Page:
Southern Christian Leadership Conference

The Southern Christian Leadership Conference was founded by a group of sixty black activists at Ebenezer Baptist Church in Atlanta, Georgia in 1957. The initial purpose was to expand on the success of the Montgomery bus boycott of 1955-6 with campaigns throughout the country. The SCLC was founded with Martin Luther King Jr. as its leader, and with the organizational assistance of Stanley Levison, a Jewish lawyer from New York, Bayard Rustin, Executive Director of the War Resister’s League, and Ella Baker, formerly of the NAACP.

Throughout the 1950s and early 1960s, SCLC led protest movement of varying efficacy throughout the South. In 1960, the organization helped to coordinate the burgeoning sit-in movement throughout the country. In 1961 and 1962, the organization led a movement in Albany, Georgia with limited success. However, the Birmingham, Alabama movement of 1963 established the organization, and especially King, as effective non-violent activists. Shortly thereafter, SCLC participated in the successful March on Washington, attended by about 250,000 people. King’s “I Have a Dream” speech remains one of the most popular speeches in American history.

The organization moved its forces to Selma, Alabama in 1965, where the brutality of local police led to nationwide outrage and support for voting rights legislation. After a string of successes, the SCLC launched its People to People tour in an effort to begin confronting the problems of black residents in Northern cities. After this tour, SCLC decided to launch its first major Northern effort in Chicago. Before arriving, SCLC formed important alliances with local groups, most importantly the Coordinating Council of Community Organizations, in order to effectively coordinate local and national movements. Still, there were turf battles between SCLC activists and those who had been working in Chicago for longer periods of time.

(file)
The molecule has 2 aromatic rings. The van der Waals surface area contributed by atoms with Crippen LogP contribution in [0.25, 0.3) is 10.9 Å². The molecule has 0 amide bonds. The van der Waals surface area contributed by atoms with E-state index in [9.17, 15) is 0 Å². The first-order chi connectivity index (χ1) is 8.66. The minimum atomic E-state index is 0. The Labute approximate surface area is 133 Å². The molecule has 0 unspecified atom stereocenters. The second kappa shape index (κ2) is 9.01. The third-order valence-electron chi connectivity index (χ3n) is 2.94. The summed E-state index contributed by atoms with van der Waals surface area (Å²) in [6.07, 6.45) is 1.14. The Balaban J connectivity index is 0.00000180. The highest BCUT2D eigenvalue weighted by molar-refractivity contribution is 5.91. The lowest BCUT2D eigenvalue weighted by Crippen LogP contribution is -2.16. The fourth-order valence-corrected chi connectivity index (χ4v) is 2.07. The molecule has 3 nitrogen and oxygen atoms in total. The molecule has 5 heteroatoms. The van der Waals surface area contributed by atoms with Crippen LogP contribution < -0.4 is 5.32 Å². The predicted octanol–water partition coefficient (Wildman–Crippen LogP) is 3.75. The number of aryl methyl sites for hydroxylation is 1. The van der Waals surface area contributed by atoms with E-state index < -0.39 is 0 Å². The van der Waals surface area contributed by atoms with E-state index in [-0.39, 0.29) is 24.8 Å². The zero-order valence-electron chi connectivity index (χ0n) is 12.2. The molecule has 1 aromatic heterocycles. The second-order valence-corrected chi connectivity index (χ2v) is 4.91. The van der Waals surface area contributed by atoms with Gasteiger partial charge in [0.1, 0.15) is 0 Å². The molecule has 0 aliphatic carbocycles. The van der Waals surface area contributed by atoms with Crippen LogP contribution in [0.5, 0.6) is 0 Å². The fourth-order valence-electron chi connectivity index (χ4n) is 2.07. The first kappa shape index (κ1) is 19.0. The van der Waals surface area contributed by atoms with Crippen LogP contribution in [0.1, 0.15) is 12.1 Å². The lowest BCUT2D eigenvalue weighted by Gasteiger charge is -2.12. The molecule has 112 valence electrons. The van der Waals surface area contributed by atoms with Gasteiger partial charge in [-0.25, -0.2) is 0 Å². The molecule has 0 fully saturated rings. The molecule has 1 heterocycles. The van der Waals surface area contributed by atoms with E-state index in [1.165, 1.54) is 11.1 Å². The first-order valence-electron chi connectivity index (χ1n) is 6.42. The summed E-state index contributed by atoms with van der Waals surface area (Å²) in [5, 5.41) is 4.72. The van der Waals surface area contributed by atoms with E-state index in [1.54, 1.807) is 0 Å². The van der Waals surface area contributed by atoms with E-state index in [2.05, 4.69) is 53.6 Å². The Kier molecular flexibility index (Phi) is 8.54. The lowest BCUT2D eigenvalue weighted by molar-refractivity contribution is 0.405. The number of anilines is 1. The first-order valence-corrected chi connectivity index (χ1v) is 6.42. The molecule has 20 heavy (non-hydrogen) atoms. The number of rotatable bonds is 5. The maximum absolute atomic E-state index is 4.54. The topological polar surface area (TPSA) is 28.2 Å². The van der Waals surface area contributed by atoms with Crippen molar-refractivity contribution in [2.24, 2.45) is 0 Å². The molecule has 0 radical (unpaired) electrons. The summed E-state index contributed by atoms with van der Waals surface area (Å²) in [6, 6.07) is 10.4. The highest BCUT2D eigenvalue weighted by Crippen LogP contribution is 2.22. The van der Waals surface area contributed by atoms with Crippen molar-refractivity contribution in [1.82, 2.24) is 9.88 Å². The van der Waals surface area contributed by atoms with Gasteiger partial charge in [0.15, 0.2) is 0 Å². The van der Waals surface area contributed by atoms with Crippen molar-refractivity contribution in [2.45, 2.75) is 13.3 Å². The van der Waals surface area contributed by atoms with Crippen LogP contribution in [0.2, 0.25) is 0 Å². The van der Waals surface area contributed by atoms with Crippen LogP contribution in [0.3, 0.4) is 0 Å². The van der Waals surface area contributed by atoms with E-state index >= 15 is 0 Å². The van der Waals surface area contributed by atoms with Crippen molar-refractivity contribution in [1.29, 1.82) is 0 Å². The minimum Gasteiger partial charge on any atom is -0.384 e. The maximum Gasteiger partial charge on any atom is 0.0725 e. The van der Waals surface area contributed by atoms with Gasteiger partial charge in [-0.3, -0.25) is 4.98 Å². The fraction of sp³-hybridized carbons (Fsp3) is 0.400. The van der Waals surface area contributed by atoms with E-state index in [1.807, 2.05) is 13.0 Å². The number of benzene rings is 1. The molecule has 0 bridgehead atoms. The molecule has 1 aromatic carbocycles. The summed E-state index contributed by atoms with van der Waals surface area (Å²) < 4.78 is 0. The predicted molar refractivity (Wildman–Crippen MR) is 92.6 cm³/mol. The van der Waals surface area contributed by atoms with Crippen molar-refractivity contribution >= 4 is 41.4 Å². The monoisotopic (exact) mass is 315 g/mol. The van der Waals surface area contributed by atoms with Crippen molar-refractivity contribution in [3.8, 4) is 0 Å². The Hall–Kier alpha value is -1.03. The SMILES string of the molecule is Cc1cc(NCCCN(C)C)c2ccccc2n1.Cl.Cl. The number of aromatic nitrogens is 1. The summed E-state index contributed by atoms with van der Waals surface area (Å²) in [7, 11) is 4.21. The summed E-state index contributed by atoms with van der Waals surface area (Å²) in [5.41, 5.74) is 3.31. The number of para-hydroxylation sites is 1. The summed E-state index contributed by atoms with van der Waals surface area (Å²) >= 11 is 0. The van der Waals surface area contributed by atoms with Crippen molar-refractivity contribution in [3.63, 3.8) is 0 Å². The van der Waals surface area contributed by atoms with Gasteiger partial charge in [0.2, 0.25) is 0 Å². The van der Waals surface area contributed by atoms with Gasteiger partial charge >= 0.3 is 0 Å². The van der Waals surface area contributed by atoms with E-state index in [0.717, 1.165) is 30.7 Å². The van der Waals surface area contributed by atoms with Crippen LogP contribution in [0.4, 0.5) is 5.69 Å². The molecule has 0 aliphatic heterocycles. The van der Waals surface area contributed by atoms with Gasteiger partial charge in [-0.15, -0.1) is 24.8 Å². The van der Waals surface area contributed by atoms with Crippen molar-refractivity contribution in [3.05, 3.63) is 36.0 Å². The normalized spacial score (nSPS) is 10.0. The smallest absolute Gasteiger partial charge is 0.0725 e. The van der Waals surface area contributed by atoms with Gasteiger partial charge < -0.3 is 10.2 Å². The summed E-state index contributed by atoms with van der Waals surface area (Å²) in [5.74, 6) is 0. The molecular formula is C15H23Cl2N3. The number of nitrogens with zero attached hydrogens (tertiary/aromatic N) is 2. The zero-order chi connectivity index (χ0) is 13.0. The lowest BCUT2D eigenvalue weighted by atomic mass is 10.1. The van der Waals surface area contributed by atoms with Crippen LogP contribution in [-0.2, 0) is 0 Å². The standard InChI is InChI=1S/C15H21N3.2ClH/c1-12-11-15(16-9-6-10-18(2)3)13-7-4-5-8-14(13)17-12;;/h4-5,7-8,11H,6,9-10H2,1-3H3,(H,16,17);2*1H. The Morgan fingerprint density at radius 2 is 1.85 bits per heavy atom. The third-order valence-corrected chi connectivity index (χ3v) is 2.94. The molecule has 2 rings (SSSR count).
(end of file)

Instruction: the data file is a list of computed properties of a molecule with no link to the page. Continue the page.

The SCLC program in Chicago was experimental, as a Northern civil rights movement of this scale had never before been attempted. The problems of Northern cities were as threatening as those in the South, and at the organization’s Fall 1964 meeting, a commitment to broadening its work was made. The tactics that the SCLC had found effective in the South were not always as effective at attacking de facto segregation. For one, the cooperation of police at protests did not make non-violent action as effective as they had been in Southern campaigns. Also, the size of Northern cities, and especially Chicago, was much larger than any location where SCLC had attempted action before.

The Chicago Freedom Movement was a pivotal campaign for SCLC. The organization was turning more fully toward addressing issues of economic justice. SCLC launched the Poor People's Campaign in late 1968, but it was unable to recover from the assassination of King. While the organization still exists today, it has yet to recover the power it had in the 1950s and 1960s.

Further Reading
"Bearing the Cross" by David Garrow

--SJB